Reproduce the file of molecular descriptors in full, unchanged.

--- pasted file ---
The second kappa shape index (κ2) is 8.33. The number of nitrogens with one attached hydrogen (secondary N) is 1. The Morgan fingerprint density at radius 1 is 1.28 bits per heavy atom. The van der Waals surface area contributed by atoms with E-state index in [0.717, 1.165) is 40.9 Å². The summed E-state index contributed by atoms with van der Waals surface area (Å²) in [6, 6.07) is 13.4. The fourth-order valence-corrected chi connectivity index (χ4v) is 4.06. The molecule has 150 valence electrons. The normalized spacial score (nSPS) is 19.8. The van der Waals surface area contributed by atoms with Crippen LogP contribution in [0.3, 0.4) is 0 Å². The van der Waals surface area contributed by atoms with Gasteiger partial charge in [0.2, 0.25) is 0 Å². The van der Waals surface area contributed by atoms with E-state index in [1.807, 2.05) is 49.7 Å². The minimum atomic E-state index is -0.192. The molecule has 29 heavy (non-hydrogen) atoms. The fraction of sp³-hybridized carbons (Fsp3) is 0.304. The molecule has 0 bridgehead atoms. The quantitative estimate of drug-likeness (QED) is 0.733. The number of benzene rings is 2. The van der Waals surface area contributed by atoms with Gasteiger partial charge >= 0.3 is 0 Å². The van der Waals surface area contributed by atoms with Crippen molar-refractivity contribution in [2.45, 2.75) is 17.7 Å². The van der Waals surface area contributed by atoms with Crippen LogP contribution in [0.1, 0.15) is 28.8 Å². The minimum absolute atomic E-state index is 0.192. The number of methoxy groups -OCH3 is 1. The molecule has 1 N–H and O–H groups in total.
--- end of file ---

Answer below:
The second kappa shape index (κ2) is 8.33. The number of nitrogens with one attached hydrogen (secondary N) is 1. The Morgan fingerprint density at radius 1 is 1.28 bits per heavy atom. The van der Waals surface area contributed by atoms with E-state index in [0.717, 1.165) is 40.9 Å². The summed E-state index contributed by atoms with van der Waals surface area (Å²) in [6, 6.07) is 13.4. The fourth-order valence-corrected chi connectivity index (χ4v) is 4.06. The molecule has 150 valence electrons. The normalized spacial score (nSPS) is 19.8. The van der Waals surface area contributed by atoms with Crippen LogP contribution in [0.3, 0.4) is 0 Å². The van der Waals surface area contributed by atoms with Gasteiger partial charge in [0.2, 0.25) is 0 Å². The van der Waals surface area contributed by atoms with E-state index in [1.807, 2.05) is 49.7 Å². The minimum atomic E-state index is -0.192. The molecule has 29 heavy (non-hydrogen) atoms. The fraction of sp³-hybridized carbons (Fsp3) is 0.304. The molecule has 0 bridgehead atoms. The quantitative estimate of drug-likeness (QED) is 0.733. The number of benzene rings is 2. The van der Waals surface area contributed by atoms with Gasteiger partial charge >= 0.3 is 0 Å². The van der Waals surface area contributed by atoms with Crippen molar-refractivity contribution in [2.45, 2.75) is 17.7 Å². The van der Waals surface area contributed by atoms with Crippen LogP contribution in [0.1, 0.15) is 28.8 Å². The minimum absolute atomic E-state index is 0.192. The number of methoxy groups -OCH3 is 1. The molecule has 1 N–H and O–H groups in total.